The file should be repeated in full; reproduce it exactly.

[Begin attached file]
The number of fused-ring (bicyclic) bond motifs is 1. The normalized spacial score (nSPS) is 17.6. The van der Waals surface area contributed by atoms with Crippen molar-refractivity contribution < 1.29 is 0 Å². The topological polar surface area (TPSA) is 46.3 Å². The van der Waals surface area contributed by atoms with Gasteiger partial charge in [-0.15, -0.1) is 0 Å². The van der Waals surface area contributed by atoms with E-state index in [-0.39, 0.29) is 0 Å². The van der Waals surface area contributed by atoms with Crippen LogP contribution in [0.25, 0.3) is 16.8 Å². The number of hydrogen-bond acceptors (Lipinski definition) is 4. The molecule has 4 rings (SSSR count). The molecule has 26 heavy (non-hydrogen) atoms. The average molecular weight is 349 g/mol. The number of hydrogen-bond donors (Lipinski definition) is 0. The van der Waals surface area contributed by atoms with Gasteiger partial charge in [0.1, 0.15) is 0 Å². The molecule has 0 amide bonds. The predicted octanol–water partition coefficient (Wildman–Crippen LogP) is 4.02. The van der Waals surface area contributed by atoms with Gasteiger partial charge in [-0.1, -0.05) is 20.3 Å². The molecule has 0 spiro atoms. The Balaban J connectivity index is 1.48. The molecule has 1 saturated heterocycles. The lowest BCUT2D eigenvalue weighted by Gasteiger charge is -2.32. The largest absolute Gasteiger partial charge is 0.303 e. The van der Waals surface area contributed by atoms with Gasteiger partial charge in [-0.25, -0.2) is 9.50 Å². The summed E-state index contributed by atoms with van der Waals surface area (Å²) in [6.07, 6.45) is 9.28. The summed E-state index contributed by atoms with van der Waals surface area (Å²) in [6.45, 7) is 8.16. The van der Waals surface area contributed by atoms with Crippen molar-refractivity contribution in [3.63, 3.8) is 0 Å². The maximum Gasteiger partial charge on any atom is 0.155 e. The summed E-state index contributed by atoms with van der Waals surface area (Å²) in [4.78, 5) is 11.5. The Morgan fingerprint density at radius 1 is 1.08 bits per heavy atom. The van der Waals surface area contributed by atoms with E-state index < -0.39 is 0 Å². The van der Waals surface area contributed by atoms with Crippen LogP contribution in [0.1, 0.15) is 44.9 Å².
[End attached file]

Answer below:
The number of fused-ring (bicyclic) bond motifs is 1. The normalized spacial score (nSPS) is 17.6. The van der Waals surface area contributed by atoms with Crippen molar-refractivity contribution < 1.29 is 0 Å². The topological polar surface area (TPSA) is 46.3 Å². The van der Waals surface area contributed by atoms with Gasteiger partial charge in [-0.15, -0.1) is 0 Å². The van der Waals surface area contributed by atoms with E-state index in [-0.39, 0.29) is 0 Å². The van der Waals surface area contributed by atoms with Crippen LogP contribution in [0.25, 0.3) is 16.8 Å². The number of hydrogen-bond acceptors (Lipinski definition) is 4. The molecule has 4 rings (SSSR count). The molecule has 26 heavy (non-hydrogen) atoms. The average molecular weight is 349 g/mol. The number of hydrogen-bond donors (Lipinski definition) is 0. The van der Waals surface area contributed by atoms with Gasteiger partial charge in [0.1, 0.15) is 0 Å². The molecule has 0 amide bonds. The predicted octanol–water partition coefficient (Wildman–Crippen LogP) is 4.02. The van der Waals surface area contributed by atoms with Gasteiger partial charge in [-0.1, -0.05) is 20.3 Å². The molecule has 0 spiro atoms. The Balaban J connectivity index is 1.48. The molecule has 1 saturated heterocycles. The lowest BCUT2D eigenvalue weighted by Gasteiger charge is -2.32. The largest absolute Gasteiger partial charge is 0.303 e. The van der Waals surface area contributed by atoms with Gasteiger partial charge in [-0.25, -0.2) is 9.50 Å². The summed E-state index contributed by atoms with van der Waals surface area (Å²) in [6.07, 6.45) is 9.28. The summed E-state index contributed by atoms with van der Waals surface area (Å²) in [6.45, 7) is 8.16. The van der Waals surface area contributed by atoms with Crippen molar-refractivity contribution in [3.63, 3.8) is 0 Å². The maximum Gasteiger partial charge on any atom is 0.155 e. The summed E-state index contributed by atoms with van der Waals surface area (Å²) in [4.78, 5) is 11.5. The Morgan fingerprint density at radius 1 is 1.08 bits per heavy atom. The van der Waals surface area contributed by atoms with E-state index < -0.39 is 0 Å². The van der Waals surface area contributed by atoms with Crippen LogP contribution in [0.1, 0.15) is 44.9 Å².